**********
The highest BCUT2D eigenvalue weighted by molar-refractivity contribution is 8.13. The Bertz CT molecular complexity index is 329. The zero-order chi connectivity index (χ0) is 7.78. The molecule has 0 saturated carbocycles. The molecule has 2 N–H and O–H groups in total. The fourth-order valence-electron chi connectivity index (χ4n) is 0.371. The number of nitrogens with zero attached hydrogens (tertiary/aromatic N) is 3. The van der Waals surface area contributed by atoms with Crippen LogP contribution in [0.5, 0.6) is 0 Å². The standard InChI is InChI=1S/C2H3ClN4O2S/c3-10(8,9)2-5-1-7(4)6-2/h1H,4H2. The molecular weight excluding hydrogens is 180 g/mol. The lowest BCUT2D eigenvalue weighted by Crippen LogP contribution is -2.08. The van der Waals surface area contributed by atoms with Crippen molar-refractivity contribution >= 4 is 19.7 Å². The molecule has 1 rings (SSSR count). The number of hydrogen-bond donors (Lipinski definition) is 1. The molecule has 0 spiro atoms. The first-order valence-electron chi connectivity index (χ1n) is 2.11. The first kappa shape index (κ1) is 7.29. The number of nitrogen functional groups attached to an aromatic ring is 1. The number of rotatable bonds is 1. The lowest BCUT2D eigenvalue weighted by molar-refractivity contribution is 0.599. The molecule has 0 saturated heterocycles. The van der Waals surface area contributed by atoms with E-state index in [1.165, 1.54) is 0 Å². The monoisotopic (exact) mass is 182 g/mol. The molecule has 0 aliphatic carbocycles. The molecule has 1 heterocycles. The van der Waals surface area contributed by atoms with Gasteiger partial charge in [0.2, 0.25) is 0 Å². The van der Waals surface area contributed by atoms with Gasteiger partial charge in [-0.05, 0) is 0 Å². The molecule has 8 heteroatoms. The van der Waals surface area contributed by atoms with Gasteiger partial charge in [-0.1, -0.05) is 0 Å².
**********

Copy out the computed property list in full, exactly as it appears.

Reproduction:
The highest BCUT2D eigenvalue weighted by molar-refractivity contribution is 8.13. The Bertz CT molecular complexity index is 329. The zero-order chi connectivity index (χ0) is 7.78. The molecule has 0 saturated carbocycles. The molecule has 2 N–H and O–H groups in total. The fourth-order valence-electron chi connectivity index (χ4n) is 0.371. The number of nitrogens with zero attached hydrogens (tertiary/aromatic N) is 3. The van der Waals surface area contributed by atoms with Crippen LogP contribution in [0.5, 0.6) is 0 Å². The standard InChI is InChI=1S/C2H3ClN4O2S/c3-10(8,9)2-5-1-7(4)6-2/h1H,4H2. The molecular weight excluding hydrogens is 180 g/mol. The lowest BCUT2D eigenvalue weighted by Crippen LogP contribution is -2.08. The van der Waals surface area contributed by atoms with Crippen molar-refractivity contribution >= 4 is 19.7 Å². The molecule has 1 rings (SSSR count). The number of hydrogen-bond donors (Lipinski definition) is 1. The molecule has 0 spiro atoms. The first-order valence-electron chi connectivity index (χ1n) is 2.11. The first kappa shape index (κ1) is 7.29. The number of nitrogen functional groups attached to an aromatic ring is 1. The number of rotatable bonds is 1. The lowest BCUT2D eigenvalue weighted by molar-refractivity contribution is 0.599. The molecule has 0 saturated heterocycles. The van der Waals surface area contributed by atoms with E-state index in [1.165, 1.54) is 0 Å². The monoisotopic (exact) mass is 182 g/mol. The molecule has 0 aliphatic carbocycles. The molecule has 1 heterocycles. The van der Waals surface area contributed by atoms with Gasteiger partial charge in [0.2, 0.25) is 0 Å². The van der Waals surface area contributed by atoms with Gasteiger partial charge in [-0.05, 0) is 0 Å². The molecule has 8 heteroatoms. The van der Waals surface area contributed by atoms with Gasteiger partial charge in [-0.1, -0.05) is 0 Å².